Production Rates in the Face of Pandemic Layoffs

Rubber, Paper, Plastic
By Lillian Follrath , CONTRIBUTOR
People at the start of the pandemic in each of its various COVID-19 epicenters prepare by hoarding in stores and their homes, worrying about essentials like water and toilet paper more than ever. Some of this lies is fear of market prices, some in fear of natural disaster and others simply because they can. Are worldwide layoffs having their suspected effect?
Rubber news reported in February on Goodyear, America’s, only “Fortune 500” tire production company, and recent layoffs, “The workforce at Goodyear’s manufacturing facility in Gadsden has taken another hit, as the tire maker recently laid off 105 employees at the 90-year-old plant.” It was confirmed in mid-march that all production would stop until early April, at which point it was discovered that production would be stopped until further notice in North and South America, as well as Europe. However, output has changed little. Rubber and Plastics News reports that Michelin, Bridgestone, Cooper Tire, Pirelli, Apollo, and even some tire making maintenance operations. Meanwhile, the production company Triangle resumes operations in China.
Bloomberg software, specializing in industry news and data analysis, reports that paper companies have meanwhile not faltered in their production. Georgia Pacific, Angel Soft producers, are at 120 percent output; Procter & Gamble with Charmin intend to match market demand. Kimberly-Clark Inc. with Scott are reallocating inventory and accelerating production. Bloomberg intelligence analyst stated in an analysis article, “Current inventory levels at makers are likely enough to supply the increased demand for a few weeks without increasing their inbound supply of pulp.” With the cost for paper making materials at a production, level are at an all-time low, paper prices have still risen 18% as was found mid-March in comparison to last year. There are no reports of extensive layoffs in the paper production industry.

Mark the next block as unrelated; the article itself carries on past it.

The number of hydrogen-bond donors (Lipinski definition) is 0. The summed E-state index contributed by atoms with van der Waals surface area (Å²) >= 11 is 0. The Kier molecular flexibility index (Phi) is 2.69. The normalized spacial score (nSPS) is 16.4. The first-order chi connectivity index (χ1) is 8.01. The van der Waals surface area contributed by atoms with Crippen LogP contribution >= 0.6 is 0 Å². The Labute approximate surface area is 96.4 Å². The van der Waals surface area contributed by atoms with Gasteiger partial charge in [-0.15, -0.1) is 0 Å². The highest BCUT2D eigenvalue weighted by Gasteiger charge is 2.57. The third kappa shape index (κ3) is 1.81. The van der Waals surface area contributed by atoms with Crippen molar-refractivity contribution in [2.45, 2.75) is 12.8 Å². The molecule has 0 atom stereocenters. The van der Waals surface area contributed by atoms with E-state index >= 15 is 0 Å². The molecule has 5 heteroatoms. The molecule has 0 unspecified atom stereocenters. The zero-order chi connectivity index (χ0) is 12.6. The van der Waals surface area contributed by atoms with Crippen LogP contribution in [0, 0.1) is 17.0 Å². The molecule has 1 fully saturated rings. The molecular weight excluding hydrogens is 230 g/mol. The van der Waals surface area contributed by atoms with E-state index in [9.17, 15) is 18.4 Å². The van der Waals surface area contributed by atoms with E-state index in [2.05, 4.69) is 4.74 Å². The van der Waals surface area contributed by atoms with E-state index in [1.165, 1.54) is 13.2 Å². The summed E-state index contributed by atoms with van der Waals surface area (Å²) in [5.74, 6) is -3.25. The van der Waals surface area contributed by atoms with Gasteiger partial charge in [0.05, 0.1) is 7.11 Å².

According to Michigan Live, Dow Chemical must keep operations consistent but is maintaining precautions. There has been suggestion that they move operations to be based from home. International news organizations publication, Reuters explains the situation at Lyondell, second-largest chemical and plastic contributor: “Contractors are employed by companies that Lyondell hires to perform maintenance in the refinery. Generally, contractors perform much of the maintenance in U.S. refineries. About 500 contractors were released from work at the 263,776 barrel-per-day Houston oil refinery, the sources said. Lyondell employee engineers and administrative staff are working from home.”
UN News reports word from the secretary-general: “…as we inch from a ‘war-time’ response to ‘building back better’, we need to take on board the environmental signals and what they mean for our future and wellbeing because COVID-19 is by no means a ‘silver lining’ for the environment. Visible, positive impacts – whether through improved air quality or reduced greenhouse gas emissions – are but temporary, because they come on the back of tragic economic slowdown and human distress.”
According to a March BBC article quoting Kimberly Nicholas as a sustainability science researcher: “Take transport, for example, which makes up 23 percent of global carbon emissions. These emissions have fallen in the short term in countries where public health measures, such as keeping people in their homes, have cut unnecessary travel. Driving and aviation are key contributors to emissions from transport, contributing 72 percent and 11 percent of the transport sector’s greenhouse gas emissions respectively.”
Contrarily, Trump’s recent loosening of big production companies has allowed larger emission release rates. Companies are purging pollution which they have stored during extreme environmental regulations. No comment was available from environmentalists or lobbyists.